Author nameRoleType of authorWork?Status
L. M. Montgomeryprimary authorall editionscalculated
Hergin, StinaTranslatorsecondary authorsome editionsconfirmed
Inha, I.K.Translatorsecondary authorsome editionsconfirmed
Nyman, ElisabethCover artistsecondary authorsome editionsconfirmed
Stahl, Ben F.Cover artistsecondary authorsome editionsconfirmed
Stetson, Wendy RichNarratorsecondary authorsome editionsconfirmed
Törnqvist, LenaAfterwordsecondary authorsome editionsconfirmed
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To Mr. George Boyd Macmillan

Alloa, Scotland

In recognition of
a long and stimulating friendship.
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The house in the hollow was "a mile from anywhere"--so Maywood people said.
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(Click to show. Warning: May contain spoilers.)
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Classic Literature. Historical Fiction. Young Adult Fiction. Young Adult Literature. HTML:

"I love Emily."â??Madeleine L'Engle

Featuring one of L.M. Montgomery's most beloved characters, Emily Starr moves to New Moon Farm after the death of father, lost. But as she gets to know the people of New Moon she thinks she may end up finding a place to belong.

Orphaned after her father's death, thirteen-year-old Emily Starr is sent to live with her snobbish relatives at New Moon Farm. At first, Emily's miserable under all the rules from her stern Aunt Elizabeth. And being the new girl at school is not easy. At least New Moon provides plenty of material for the short stories she loves to write. With her quick wit and lively imagination, it's not long before she finds friends in tomboy Ilse and artist Teddy. And even though Emily can't seem to stay out of trouble for long, New Moon may just start to feel like home after all...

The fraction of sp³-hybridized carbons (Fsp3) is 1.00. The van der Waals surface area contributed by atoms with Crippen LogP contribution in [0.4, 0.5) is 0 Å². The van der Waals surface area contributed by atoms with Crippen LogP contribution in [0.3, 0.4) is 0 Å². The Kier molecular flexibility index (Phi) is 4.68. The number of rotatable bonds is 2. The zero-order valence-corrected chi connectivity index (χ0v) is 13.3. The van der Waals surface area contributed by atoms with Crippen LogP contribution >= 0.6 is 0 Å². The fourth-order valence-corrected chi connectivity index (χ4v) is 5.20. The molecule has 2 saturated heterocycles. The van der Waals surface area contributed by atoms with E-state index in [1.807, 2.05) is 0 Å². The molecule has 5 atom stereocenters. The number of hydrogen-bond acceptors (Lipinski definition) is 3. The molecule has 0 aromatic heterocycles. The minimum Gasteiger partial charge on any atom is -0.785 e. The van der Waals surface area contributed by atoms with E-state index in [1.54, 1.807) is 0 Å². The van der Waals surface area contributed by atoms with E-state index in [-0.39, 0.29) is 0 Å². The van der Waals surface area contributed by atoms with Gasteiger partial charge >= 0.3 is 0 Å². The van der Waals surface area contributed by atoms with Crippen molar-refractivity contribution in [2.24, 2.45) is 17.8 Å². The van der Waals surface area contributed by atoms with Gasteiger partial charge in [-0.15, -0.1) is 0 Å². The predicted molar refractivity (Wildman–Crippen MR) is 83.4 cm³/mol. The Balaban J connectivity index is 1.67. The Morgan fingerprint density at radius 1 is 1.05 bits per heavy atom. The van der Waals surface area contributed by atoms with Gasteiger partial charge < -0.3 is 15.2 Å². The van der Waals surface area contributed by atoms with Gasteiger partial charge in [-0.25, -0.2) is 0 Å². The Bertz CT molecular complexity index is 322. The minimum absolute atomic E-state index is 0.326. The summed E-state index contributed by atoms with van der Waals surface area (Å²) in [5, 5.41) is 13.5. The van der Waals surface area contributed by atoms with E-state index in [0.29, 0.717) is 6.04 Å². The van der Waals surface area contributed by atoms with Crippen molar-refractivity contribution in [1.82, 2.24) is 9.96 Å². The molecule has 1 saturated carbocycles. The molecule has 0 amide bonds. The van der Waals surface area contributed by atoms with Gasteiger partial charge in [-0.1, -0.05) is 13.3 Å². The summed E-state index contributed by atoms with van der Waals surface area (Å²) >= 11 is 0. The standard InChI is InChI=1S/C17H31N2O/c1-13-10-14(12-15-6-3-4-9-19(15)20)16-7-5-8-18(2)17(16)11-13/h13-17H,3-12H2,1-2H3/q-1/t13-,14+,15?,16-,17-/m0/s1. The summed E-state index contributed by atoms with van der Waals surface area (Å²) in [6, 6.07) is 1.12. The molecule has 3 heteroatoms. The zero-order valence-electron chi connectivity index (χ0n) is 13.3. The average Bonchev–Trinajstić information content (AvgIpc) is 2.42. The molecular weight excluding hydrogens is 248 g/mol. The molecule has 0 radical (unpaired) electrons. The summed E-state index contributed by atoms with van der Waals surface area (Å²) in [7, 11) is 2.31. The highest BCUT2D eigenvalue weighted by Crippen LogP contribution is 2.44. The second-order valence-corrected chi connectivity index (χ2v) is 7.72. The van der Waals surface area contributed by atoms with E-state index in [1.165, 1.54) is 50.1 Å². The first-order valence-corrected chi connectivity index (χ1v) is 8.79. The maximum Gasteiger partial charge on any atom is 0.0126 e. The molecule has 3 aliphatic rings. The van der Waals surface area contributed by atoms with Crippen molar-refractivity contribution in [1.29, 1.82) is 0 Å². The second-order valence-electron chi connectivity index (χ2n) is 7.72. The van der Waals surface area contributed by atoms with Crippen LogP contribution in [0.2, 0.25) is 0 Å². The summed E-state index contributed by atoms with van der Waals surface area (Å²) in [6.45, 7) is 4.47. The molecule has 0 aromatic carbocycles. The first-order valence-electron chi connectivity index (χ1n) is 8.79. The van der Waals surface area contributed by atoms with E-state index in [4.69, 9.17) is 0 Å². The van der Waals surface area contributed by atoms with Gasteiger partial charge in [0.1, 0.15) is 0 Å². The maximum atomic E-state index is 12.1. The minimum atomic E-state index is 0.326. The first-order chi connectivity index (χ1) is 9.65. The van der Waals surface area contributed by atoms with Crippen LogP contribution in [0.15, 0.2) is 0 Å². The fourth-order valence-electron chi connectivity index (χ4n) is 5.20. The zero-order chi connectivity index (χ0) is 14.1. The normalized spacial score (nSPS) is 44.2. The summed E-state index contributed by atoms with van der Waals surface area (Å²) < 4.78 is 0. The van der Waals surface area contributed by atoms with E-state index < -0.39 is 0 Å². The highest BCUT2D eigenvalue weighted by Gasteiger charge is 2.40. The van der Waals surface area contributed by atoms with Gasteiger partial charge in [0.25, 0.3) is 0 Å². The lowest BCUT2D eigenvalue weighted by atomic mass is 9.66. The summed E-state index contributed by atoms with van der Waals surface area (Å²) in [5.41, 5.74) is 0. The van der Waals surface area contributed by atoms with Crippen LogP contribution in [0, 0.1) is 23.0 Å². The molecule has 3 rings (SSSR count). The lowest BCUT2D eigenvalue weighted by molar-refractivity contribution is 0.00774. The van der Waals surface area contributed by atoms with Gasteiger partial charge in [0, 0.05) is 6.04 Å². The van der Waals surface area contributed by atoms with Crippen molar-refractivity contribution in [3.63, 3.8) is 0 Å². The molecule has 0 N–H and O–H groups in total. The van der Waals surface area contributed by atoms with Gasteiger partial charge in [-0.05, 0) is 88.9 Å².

This new edition of a classic favorite restores the original, unabridged text and includes an all-new, exclusive introduction with special memories from L.M. Montgomery's granddaughter.

What Readers are Saying:

"For the millions of girls who love Anne of Green Gables, this series provides a glimpse at another girl who is just a little different."

"Although I love Anne of Green Gables, Emily of New Moon is my favorite creation of Lucy Maud Montgomery."

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Available online at The Internet Archive:
https://archive.org/details/emilyofnew...

Also available at Project Gutenberg Australia:
http://gutenberg.net.au/ebooks02/0201...